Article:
Neither of us know how it happened, but we woke up one morning wanting to live on a sailboat. It came out of nowhere, nothing but a great dream. We couldn’t sail, and we knew nothing about the water. But, like in all things, we decided to dive in head first.
We expected this adventure to resemble a commercial for French vodka - our most expensive hobby in history. Instead, what we found was an amazing community of wholesome people engaged in an activity that spoke to our very souls. Sailing isn’t hard to get into, if you do it right.
#1. Find a sailing club (nearby) with a community of people you can connect with, and learn from them.
In our estimation (and we highly recommend this train of thought), it was a good idea to learn to sail before buying a boat. In the north, there are limited options for sailing schools, but we were lucky to fall into the great company of the Alaska Sailing Club. http://www.alaskasailingclub.com/
Image: Alaska Sailing Club Marina, Big Lake, Alaska
This club is a lake yacht club, located about 1.5 hours from Anchorage on Big Lake. It’s a perfect getaway that’s not too far from the city, but still allows us to go sailing even on weekdays, if we can make a hasty getaway from work. Our first impression was that it was a great setting for the whole family and we were going to enjoy it there.
#2 Consider taking a non ASA certified sailing intro class.
To save a bit on money, this club had a perfect introductory offering - we pay to become members and get a 2 day sailing course as part of the deal at no additional charge. Sure the course wasn’t a certified ASA (American Sailing Association) one, but this is a good way to tell if sailing is something you want to spend additional money on. Likewise, if you’re in a state that doesn’t offer lots of sailing courses, this choice gets you sailing sooner and you can really start to develop your passion for it.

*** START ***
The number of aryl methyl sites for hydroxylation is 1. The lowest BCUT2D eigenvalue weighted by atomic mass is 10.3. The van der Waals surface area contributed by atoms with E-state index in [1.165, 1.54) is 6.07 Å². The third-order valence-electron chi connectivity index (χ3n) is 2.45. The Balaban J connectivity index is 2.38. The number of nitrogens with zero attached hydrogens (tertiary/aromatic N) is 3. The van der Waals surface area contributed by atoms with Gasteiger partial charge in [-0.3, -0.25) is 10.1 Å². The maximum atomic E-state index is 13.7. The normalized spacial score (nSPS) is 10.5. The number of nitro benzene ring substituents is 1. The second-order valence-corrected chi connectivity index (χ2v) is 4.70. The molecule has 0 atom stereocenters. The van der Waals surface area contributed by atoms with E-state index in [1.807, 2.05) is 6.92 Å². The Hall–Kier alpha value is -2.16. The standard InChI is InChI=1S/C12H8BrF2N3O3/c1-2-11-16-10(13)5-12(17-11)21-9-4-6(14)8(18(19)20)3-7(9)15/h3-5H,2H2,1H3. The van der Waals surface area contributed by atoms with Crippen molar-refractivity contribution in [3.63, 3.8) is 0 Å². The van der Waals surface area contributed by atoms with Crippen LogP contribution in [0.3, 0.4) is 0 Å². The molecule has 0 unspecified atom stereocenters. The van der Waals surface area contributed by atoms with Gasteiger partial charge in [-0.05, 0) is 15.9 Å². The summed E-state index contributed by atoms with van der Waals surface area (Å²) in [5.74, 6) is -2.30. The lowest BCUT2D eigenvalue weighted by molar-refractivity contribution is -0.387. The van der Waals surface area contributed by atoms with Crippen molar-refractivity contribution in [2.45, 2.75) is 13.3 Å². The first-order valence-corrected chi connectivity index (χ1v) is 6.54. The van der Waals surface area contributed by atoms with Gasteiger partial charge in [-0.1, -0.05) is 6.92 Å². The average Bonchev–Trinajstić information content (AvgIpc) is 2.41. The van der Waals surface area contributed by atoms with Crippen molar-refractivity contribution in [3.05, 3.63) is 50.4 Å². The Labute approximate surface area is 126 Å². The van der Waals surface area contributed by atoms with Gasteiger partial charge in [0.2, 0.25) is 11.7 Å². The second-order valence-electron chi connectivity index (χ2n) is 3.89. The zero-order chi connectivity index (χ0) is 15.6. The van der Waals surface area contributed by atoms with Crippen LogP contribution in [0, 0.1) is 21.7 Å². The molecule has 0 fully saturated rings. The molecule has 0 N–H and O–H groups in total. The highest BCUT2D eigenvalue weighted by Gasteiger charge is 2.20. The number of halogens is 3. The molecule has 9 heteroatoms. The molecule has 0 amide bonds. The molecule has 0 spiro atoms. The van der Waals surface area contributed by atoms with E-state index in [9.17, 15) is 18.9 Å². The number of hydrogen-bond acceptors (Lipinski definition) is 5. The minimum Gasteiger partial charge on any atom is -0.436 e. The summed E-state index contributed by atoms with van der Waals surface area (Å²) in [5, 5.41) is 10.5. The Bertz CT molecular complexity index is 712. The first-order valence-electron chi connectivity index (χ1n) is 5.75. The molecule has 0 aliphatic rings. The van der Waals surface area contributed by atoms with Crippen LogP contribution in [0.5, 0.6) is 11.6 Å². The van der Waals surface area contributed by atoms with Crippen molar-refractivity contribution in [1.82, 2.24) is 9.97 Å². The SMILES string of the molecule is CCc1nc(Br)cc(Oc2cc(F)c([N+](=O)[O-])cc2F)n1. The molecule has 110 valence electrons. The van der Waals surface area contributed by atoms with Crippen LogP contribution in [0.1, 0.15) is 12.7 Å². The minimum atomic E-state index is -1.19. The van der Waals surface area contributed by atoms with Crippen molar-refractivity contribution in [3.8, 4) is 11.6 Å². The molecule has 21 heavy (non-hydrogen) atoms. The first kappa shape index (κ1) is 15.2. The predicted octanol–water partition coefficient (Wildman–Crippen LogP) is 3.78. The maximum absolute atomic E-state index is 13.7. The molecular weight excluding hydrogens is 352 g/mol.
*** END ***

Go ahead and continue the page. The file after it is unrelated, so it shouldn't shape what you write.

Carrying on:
The “textbook” they recommended was Learning to Sail: The Annapolis Sailing School Guide for All Ages, which was excellent. At this time, we had no idea what the Annapolis Sailing School was, or why it was so special. The book was amazing though - in 95 no-frills, fun, illustrated pages, it walked us through how to get started and got us ready for our first class.
For our first class, we stumbled 30 minutes late into a tiny, off-grid lakeside shack in a rainstorm. The teachers were on a chalkboard, talking about the difference between a tiller and a steering wheel in between sips of coffee.
This was the opposite of all the yacht clubs on TV! It was a bunch of real people with modest boats, who got together on weekends to play the guitar around the campfire and go race their sailboats. For a small membership fee, we got a free weekend of lessons on Big Lake, Alaska, and made great friends in the process.
#3 Evaluate. Do you still enjoy sailing?
For us, we were pretty much hooked from the beginning. Something in the sound of the water, the constant renegotiation of the sail trim, and the tactile connection that our rigging provided between us and the wind… it was magical.
We wanted to take the next step, so we signed up to get certified with the American Sailing Association.
#4 - Get the ASA 101 certification (or international equivalent). It’s your first step towards being allowed to charter a boat, and the most recognizable credential for Americans.